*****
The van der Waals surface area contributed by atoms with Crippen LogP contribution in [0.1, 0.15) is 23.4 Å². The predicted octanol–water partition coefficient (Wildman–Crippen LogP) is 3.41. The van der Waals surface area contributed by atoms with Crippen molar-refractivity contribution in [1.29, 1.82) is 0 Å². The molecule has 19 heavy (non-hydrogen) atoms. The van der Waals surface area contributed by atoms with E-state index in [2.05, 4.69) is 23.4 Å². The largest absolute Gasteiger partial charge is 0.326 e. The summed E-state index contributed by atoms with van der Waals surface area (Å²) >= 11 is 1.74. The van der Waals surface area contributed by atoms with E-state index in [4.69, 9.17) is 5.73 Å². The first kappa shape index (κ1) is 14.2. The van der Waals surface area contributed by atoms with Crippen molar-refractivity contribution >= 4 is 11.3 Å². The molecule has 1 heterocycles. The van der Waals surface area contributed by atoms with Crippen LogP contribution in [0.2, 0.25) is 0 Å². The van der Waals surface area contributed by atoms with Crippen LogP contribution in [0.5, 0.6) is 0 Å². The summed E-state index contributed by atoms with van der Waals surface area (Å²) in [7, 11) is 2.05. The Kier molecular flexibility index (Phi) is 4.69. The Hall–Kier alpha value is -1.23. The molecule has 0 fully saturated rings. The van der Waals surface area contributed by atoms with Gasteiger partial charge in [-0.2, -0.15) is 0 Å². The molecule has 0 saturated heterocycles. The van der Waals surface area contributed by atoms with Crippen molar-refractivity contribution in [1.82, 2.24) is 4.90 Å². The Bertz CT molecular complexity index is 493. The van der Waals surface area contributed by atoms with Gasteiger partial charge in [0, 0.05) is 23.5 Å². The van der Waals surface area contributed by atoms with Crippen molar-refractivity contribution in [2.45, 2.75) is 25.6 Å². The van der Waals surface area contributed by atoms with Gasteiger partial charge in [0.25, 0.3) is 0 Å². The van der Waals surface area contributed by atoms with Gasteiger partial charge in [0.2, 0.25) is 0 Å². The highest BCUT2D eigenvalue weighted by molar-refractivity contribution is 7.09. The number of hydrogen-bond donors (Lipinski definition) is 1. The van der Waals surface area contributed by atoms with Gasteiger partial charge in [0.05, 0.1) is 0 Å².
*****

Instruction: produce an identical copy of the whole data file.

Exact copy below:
The van der Waals surface area contributed by atoms with Crippen LogP contribution in [0.1, 0.15) is 23.4 Å². The predicted octanol–water partition coefficient (Wildman–Crippen LogP) is 3.41. The van der Waals surface area contributed by atoms with Crippen molar-refractivity contribution in [1.29, 1.82) is 0 Å². The molecule has 19 heavy (non-hydrogen) atoms. The van der Waals surface area contributed by atoms with E-state index in [2.05, 4.69) is 23.4 Å². The largest absolute Gasteiger partial charge is 0.326 e. The summed E-state index contributed by atoms with van der Waals surface area (Å²) >= 11 is 1.74. The van der Waals surface area contributed by atoms with E-state index in [4.69, 9.17) is 5.73 Å². The first kappa shape index (κ1) is 14.2. The van der Waals surface area contributed by atoms with Crippen molar-refractivity contribution >= 4 is 11.3 Å². The molecule has 1 heterocycles. The van der Waals surface area contributed by atoms with Crippen LogP contribution in [0.2, 0.25) is 0 Å². The van der Waals surface area contributed by atoms with Crippen LogP contribution in [0.5, 0.6) is 0 Å². The summed E-state index contributed by atoms with van der Waals surface area (Å²) in [7, 11) is 2.05. The Kier molecular flexibility index (Phi) is 4.69. The Hall–Kier alpha value is -1.23. The molecule has 0 fully saturated rings. The van der Waals surface area contributed by atoms with Gasteiger partial charge in [-0.2, -0.15) is 0 Å². The molecule has 0 saturated heterocycles. The van der Waals surface area contributed by atoms with Crippen molar-refractivity contribution in [1.82, 2.24) is 4.90 Å². The Bertz CT molecular complexity index is 493. The van der Waals surface area contributed by atoms with Gasteiger partial charge in [0, 0.05) is 23.5 Å². The van der Waals surface area contributed by atoms with Crippen molar-refractivity contribution in [2.45, 2.75) is 25.6 Å². The van der Waals surface area contributed by atoms with Gasteiger partial charge in [0.25, 0.3) is 0 Å². The van der Waals surface area contributed by atoms with Gasteiger partial charge in [0.2, 0.25) is 0 Å². The highest BCUT2D eigenvalue weighted by molar-refractivity contribution is 7.09. The number of hydrogen-bond donors (Lipinski definition) is 1. The van der Waals surface area contributed by atoms with Gasteiger partial charge in [0.05, 0.1) is 0 Å².